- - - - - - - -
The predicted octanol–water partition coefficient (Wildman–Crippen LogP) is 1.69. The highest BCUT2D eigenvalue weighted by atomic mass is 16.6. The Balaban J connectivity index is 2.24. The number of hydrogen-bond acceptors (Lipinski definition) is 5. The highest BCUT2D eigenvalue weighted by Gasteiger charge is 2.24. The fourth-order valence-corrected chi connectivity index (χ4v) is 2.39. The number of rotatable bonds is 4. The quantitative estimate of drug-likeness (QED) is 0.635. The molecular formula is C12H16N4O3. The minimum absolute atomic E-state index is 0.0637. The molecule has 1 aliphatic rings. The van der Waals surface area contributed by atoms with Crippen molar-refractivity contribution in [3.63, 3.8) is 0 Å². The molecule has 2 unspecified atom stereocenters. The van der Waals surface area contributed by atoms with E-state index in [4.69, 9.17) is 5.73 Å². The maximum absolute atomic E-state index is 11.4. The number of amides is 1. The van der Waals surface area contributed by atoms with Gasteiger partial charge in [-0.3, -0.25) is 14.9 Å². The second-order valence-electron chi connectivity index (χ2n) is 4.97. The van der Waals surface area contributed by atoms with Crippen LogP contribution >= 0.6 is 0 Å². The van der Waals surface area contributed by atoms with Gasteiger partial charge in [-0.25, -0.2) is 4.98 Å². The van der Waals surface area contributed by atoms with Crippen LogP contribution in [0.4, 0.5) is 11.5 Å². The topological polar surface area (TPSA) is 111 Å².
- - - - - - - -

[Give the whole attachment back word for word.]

The predicted octanol–water partition coefficient (Wildman–Crippen LogP) is 1.69. The highest BCUT2D eigenvalue weighted by atomic mass is 16.6. The Balaban J connectivity index is 2.24. The number of hydrogen-bond acceptors (Lipinski definition) is 5. The highest BCUT2D eigenvalue weighted by Gasteiger charge is 2.24. The fourth-order valence-corrected chi connectivity index (χ4v) is 2.39. The number of rotatable bonds is 4. The quantitative estimate of drug-likeness (QED) is 0.635. The molecular formula is C12H16N4O3. The minimum absolute atomic E-state index is 0.0637. The molecule has 1 aliphatic rings. The van der Waals surface area contributed by atoms with Crippen molar-refractivity contribution in [3.63, 3.8) is 0 Å². The molecule has 2 unspecified atom stereocenters. The van der Waals surface area contributed by atoms with E-state index in [4.69, 9.17) is 5.73 Å². The maximum absolute atomic E-state index is 11.4. The number of amides is 1. The van der Waals surface area contributed by atoms with Gasteiger partial charge in [-0.3, -0.25) is 14.9 Å². The second-order valence-electron chi connectivity index (χ2n) is 4.97. The van der Waals surface area contributed by atoms with Crippen LogP contribution >= 0.6 is 0 Å². The van der Waals surface area contributed by atoms with Gasteiger partial charge in [-0.25, -0.2) is 4.98 Å². The van der Waals surface area contributed by atoms with Crippen LogP contribution in [0.4, 0.5) is 11.5 Å². The topological polar surface area (TPSA) is 111 Å².